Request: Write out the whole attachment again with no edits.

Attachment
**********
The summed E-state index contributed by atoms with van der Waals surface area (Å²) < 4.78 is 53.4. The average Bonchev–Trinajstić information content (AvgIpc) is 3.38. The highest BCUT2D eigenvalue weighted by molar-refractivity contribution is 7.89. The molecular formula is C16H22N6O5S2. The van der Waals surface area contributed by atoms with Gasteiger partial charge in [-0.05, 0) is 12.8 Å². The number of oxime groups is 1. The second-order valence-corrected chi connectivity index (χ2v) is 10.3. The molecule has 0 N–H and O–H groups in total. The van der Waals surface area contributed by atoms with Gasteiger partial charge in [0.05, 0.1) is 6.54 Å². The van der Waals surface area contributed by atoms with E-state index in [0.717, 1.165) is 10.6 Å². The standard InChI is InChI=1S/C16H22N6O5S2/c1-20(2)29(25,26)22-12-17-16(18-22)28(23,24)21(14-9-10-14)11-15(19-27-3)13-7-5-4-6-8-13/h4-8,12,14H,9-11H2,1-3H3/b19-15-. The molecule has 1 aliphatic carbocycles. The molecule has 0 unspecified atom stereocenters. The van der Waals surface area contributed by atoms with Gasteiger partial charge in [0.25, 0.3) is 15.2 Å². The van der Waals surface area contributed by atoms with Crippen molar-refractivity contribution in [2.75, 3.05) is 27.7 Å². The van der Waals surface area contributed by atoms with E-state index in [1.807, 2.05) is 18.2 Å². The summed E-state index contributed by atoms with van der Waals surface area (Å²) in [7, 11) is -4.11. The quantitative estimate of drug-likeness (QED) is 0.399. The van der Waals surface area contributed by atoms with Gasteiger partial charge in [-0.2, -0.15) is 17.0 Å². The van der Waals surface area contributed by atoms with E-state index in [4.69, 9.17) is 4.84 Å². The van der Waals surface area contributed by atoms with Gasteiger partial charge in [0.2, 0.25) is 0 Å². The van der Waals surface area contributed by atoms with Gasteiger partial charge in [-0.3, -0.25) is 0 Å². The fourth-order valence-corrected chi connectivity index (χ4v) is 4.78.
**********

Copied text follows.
The summed E-state index contributed by atoms with van der Waals surface area (Å²) < 4.78 is 53.4. The average Bonchev–Trinajstić information content (AvgIpc) is 3.38. The highest BCUT2D eigenvalue weighted by molar-refractivity contribution is 7.89. The molecular formula is C16H22N6O5S2. The van der Waals surface area contributed by atoms with Gasteiger partial charge in [-0.05, 0) is 12.8 Å². The number of oxime groups is 1. The second-order valence-corrected chi connectivity index (χ2v) is 10.3. The molecule has 0 N–H and O–H groups in total. The van der Waals surface area contributed by atoms with Gasteiger partial charge in [0.05, 0.1) is 6.54 Å². The van der Waals surface area contributed by atoms with E-state index in [0.717, 1.165) is 10.6 Å². The standard InChI is InChI=1S/C16H22N6O5S2/c1-20(2)29(25,26)22-12-17-16(18-22)28(23,24)21(14-9-10-14)11-15(19-27-3)13-7-5-4-6-8-13/h4-8,12,14H,9-11H2,1-3H3/b19-15-. The molecule has 1 aliphatic carbocycles. The molecule has 0 unspecified atom stereocenters. The van der Waals surface area contributed by atoms with Gasteiger partial charge in [0.25, 0.3) is 15.2 Å². The van der Waals surface area contributed by atoms with Crippen molar-refractivity contribution in [2.75, 3.05) is 27.7 Å². The van der Waals surface area contributed by atoms with E-state index in [1.807, 2.05) is 18.2 Å². The summed E-state index contributed by atoms with van der Waals surface area (Å²) in [7, 11) is -4.11. The quantitative estimate of drug-likeness (QED) is 0.399. The van der Waals surface area contributed by atoms with Gasteiger partial charge in [-0.2, -0.15) is 17.0 Å². The van der Waals surface area contributed by atoms with E-state index in [4.69, 9.17) is 4.84 Å². The van der Waals surface area contributed by atoms with Gasteiger partial charge in [0.2, 0.25) is 0 Å². The van der Waals surface area contributed by atoms with Gasteiger partial charge in [-0.3, -0.25) is 0 Å². The fourth-order valence-corrected chi connectivity index (χ4v) is 4.78.